You have an interesting concept of forward progress.

If women lost the right to vote tomorrow, this would get many people active in an area of politics that they had not been in. Is this considered progress - or the opposite? People who would otherwise be focused on forward-looking initiatives would have to concentrate on stopping this backward motion, and this would mean all progressive activism would suffer.


I have updated my article on the WCT based on your comments (specifically article 11). I am curious if the current version helps explain the risk better?


I do not consider it a constructive suggestion to try to bring people into this commission until after ratification, rather than before ratification (with my hope that we never ratify). After ratification people will be focused on stopping the backward motion initiated by this ratification, rather than working constructively with each other on forward motion.

I am not saying "no to an open, fair hearing". What I am saying is that for many of us having it after WIPO Internet treaty ratification is like contemplating locking the barn door after all the horses have already been shot. In my case, I may simply not have time to participate in this "open, fair hearing" as my energies will need to be elsewhere fighting anti-circumvention.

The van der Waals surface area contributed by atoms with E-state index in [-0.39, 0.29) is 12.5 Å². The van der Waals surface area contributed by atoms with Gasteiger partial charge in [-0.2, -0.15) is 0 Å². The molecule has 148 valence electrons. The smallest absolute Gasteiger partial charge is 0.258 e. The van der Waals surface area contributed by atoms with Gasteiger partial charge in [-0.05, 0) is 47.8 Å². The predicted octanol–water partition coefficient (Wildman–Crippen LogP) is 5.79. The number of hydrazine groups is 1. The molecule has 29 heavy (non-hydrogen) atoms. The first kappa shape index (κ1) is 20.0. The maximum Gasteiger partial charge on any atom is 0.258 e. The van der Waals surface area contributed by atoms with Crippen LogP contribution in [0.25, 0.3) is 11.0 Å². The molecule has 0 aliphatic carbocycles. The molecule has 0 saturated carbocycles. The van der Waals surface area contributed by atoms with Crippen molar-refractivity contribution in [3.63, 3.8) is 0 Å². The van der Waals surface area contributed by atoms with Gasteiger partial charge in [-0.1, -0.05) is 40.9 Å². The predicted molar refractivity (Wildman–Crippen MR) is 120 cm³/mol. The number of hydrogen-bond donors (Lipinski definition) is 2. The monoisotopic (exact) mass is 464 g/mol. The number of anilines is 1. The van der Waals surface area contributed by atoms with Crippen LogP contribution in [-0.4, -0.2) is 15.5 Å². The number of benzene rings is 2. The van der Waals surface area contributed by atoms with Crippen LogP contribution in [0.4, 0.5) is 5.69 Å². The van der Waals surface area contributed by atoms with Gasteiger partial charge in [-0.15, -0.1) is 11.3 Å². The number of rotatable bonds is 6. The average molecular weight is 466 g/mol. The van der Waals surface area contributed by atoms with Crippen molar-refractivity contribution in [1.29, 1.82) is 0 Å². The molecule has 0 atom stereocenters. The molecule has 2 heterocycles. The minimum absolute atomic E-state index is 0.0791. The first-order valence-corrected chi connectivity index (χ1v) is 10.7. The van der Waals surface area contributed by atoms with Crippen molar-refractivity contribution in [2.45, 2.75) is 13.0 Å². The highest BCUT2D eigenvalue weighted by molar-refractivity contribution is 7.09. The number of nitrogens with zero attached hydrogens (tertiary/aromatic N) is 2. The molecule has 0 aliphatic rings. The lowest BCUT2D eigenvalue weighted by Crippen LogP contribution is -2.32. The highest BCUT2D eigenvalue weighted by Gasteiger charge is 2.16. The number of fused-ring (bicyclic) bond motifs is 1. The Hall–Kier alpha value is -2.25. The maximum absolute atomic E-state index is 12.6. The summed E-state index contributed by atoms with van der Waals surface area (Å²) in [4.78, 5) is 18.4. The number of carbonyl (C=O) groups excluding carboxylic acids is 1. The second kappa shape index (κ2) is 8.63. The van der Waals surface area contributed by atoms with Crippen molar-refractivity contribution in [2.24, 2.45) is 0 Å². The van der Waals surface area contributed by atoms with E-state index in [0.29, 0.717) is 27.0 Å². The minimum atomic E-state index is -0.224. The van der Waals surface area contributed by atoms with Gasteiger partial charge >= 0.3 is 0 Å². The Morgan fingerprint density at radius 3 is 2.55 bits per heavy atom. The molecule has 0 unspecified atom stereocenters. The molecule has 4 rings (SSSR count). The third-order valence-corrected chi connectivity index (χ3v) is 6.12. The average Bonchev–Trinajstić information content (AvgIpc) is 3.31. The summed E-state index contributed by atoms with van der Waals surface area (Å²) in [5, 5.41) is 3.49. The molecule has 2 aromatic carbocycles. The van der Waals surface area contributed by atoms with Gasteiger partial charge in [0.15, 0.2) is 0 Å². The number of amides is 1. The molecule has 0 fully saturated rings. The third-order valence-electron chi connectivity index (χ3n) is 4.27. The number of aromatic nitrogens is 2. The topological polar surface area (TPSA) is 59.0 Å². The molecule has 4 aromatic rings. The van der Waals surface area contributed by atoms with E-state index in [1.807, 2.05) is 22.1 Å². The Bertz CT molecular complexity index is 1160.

The submissions to a consultation were possible because there was a consultation for people to make submissions to. There is no consultation at this time, so no way to find out how many submissions there would be. (Although, given the "Counterfeiting and Piracy is theft" debacle, I now many submission to any committee where they are studying anything even remotely related).

That said, I disagree with the underlying suggestion. I believe that making a submission to an existing public consultation is much easier than cold-calling your MP and having a conversation on copyright. While some of us made large submissions, somewhere near 234 of the approximately 700 total submissions were identified as being a variation of an EFF form letter.

Given the vast majority of people in the only consultation we had rejected WIPO Internet treaty ratification, and people you think are being "constructive" are promoting it (and your preference is post-ratification), it is justified that people are getting more and more frustrated at the situation. This can't possibly be considered a way to reduce the amount of yelling at each other that is happening. If anything, this suggestion can only increase the yelling.